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Both offer off-road capability, but the Bronco will take you further into the rough stuff thanks to its solid rear axle, available 35-in factory tires, and bevy of off-road features like front and rear locking differentials and a cleverly-designed disconnecting front sway bar. And when you do damage to either vehicle on the trail, expect repairing a Bronco to be a far easier, and far less costly endeavor.
That said, if you’re already comfortable owning a European luxury car, the Defender has its merits too; they just come in the form luxury, comfort, on-road performance, towing capability, and interior refinement, though Land Rover isn’t exactly known for long-term reliability.
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Ford Bronco benefits: The most obvious benefit of the Bronco are its removable doors and roof, assuming that’s something that interests you.
The Bronco, a mainstream vehicle, is also more affordable than the Defender, a luxury car molded into the form of a rugged off-roader. A well-equipped (or even fully loaded) Bronco will cost you about as much as a bare-bones Defender, though the Defender does offer more standard features.
Additionally, while the Bronco likely won’t be available in large quantities for more than a year, once Ford does ramp up production, Broncos will be far more common than Defenders, with availability of parts, dealership access, and reliability all falling in Ford’s favor.
Land Rover Defender benefits: While it leans into its rugged roots, at the end of the day, the new Defender is a luxury vehicle. This means it comes with a nicer and quieter cabin, more sophisticated design, and more standard features than the Bronco.
Also, the Defender’s towing capacity of 8,200 lbs. has a nearly 5,000 lb. edge over the Bronco, while the Defender’s standard air suspension means you can adjust the ride height while off-road, and keep things snug to the ground when on-road; the Bronco will likely ride like a truck regardless of the terrain you’re on.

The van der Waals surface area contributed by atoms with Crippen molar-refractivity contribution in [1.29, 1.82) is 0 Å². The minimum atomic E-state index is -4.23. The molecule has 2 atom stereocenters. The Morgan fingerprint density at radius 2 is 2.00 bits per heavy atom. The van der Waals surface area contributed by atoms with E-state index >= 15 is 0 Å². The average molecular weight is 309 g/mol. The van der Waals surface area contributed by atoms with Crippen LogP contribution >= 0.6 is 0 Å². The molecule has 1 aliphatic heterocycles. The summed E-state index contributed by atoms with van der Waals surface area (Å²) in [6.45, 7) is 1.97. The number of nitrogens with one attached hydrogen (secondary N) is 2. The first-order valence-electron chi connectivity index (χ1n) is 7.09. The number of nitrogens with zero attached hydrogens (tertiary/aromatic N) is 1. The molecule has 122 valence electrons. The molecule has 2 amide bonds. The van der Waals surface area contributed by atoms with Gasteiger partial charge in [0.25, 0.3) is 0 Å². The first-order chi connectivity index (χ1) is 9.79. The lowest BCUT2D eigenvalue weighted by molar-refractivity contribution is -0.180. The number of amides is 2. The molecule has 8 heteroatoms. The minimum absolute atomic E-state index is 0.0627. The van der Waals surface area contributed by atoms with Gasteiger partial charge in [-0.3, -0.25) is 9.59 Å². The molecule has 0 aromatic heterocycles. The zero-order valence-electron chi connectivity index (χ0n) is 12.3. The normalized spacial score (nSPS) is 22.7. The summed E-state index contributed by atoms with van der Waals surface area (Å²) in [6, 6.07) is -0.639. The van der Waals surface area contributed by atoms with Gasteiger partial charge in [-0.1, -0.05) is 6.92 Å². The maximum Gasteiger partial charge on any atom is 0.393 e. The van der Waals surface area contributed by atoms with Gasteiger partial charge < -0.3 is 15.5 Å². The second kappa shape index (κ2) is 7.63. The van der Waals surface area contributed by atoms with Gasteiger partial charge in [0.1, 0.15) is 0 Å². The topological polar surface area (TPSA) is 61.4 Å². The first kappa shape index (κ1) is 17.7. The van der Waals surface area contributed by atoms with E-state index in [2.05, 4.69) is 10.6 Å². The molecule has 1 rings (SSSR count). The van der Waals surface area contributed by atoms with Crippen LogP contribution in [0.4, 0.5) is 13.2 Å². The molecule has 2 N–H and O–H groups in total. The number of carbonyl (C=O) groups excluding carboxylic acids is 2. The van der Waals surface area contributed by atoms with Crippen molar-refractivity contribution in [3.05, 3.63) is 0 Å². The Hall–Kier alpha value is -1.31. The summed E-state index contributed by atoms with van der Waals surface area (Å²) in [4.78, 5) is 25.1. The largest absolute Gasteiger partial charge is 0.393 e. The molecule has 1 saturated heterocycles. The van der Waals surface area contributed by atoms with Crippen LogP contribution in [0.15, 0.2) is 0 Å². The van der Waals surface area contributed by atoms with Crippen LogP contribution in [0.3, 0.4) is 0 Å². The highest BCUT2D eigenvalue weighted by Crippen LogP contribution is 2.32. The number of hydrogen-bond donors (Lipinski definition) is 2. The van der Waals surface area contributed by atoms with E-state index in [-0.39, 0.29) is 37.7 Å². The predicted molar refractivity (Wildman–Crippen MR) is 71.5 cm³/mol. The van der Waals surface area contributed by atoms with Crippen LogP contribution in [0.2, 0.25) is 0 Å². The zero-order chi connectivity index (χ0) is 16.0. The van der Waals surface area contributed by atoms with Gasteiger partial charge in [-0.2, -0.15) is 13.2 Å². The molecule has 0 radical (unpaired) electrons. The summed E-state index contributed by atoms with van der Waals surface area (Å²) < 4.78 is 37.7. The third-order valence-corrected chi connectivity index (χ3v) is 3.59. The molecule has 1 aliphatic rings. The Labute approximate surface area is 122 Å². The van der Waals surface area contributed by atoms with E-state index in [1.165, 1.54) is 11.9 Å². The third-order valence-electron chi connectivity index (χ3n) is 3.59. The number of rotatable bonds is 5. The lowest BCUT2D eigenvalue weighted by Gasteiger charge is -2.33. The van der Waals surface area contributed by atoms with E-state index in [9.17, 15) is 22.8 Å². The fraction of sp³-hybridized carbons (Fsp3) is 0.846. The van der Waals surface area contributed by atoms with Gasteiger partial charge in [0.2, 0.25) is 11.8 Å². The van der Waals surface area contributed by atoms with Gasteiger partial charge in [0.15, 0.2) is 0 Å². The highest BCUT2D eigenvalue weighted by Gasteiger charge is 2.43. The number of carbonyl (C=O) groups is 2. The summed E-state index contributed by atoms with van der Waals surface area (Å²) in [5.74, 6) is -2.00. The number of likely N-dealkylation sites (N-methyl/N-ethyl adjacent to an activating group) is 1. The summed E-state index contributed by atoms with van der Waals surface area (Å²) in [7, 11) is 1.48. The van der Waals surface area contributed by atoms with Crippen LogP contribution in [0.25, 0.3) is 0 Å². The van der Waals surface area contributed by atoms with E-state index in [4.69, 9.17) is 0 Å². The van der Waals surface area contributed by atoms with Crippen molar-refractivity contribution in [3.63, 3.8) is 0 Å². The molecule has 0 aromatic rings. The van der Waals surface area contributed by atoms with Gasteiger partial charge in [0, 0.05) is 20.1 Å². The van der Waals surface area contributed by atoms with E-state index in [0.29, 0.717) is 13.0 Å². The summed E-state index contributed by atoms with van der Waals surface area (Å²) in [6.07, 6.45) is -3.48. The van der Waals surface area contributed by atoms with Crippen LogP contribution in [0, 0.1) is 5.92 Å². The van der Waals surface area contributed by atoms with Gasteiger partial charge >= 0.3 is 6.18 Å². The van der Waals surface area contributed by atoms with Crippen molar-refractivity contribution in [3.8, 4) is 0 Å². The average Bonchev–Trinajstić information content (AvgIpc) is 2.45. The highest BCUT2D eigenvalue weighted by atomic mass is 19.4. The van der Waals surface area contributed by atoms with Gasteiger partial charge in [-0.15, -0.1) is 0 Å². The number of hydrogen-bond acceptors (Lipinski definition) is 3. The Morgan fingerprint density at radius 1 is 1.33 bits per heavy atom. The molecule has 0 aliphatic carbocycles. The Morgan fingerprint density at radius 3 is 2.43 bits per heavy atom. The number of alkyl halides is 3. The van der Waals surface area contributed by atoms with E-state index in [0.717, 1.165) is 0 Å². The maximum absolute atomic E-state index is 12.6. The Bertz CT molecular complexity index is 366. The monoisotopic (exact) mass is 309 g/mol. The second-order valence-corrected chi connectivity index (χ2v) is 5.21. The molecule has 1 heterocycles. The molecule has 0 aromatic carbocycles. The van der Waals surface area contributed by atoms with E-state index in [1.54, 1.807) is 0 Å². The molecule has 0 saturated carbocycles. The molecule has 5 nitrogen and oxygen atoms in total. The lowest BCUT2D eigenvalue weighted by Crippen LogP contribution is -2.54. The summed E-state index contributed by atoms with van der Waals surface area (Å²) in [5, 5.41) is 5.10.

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Additionally, while pent-up demand means it’s still tough to come by, the Defender is already on sale here in the U.S., meaning you won’t have to wait a year or so to get your hands on one like you will a Bronco.
While the Defender tops out at over $100,000 in fully loaded form, what’s nice is that you can get one equipped to compete with the most capable versions of the Bronco and Wrangler – meaning different terrain modes, steel wheels, all terrain tires, the ‘Explorer’ accessory pack, and not much else – for around $60k, putting it right on par with America’s off-road torch bearers.
Once both have been on sale for a year or so, the Defender will emerge as the more exclusive, more niche of these two off-roaders.
Bronco vs. Defender: Which is better?
Both of these two have their merits, and both offer above-average off-road capability, but they’ll ultimately appeal to different buyers.
The Bronco will be purchased by younger people looking for a toylike, expressive vehicle to supplement their active lifestyle.
Also see: 8 new luxury SUVs for under $50,000
The Defender will likely appeal more to an older, more affluent customer base who occasionally may do some off-roading, but don’t make it their top priority. We’re just calling it how we see it though; a Bronco will work perfectly fine as a pavement queen, while the Defender is more than suitable for overlanding duty.
Regardless, we’re elated that both of these vehicles exist today, and even more so by the fact that they’re available as two-doors. When it comes down to it, the Bronco is the better value, but within a couple of years, the Defender will likely wind up the more exclusive of these two off-roaders. Only you can decide which is right for you.
See a comparison of stats of these two vehicles at Autotrader.com.
Originally published on MarketWatch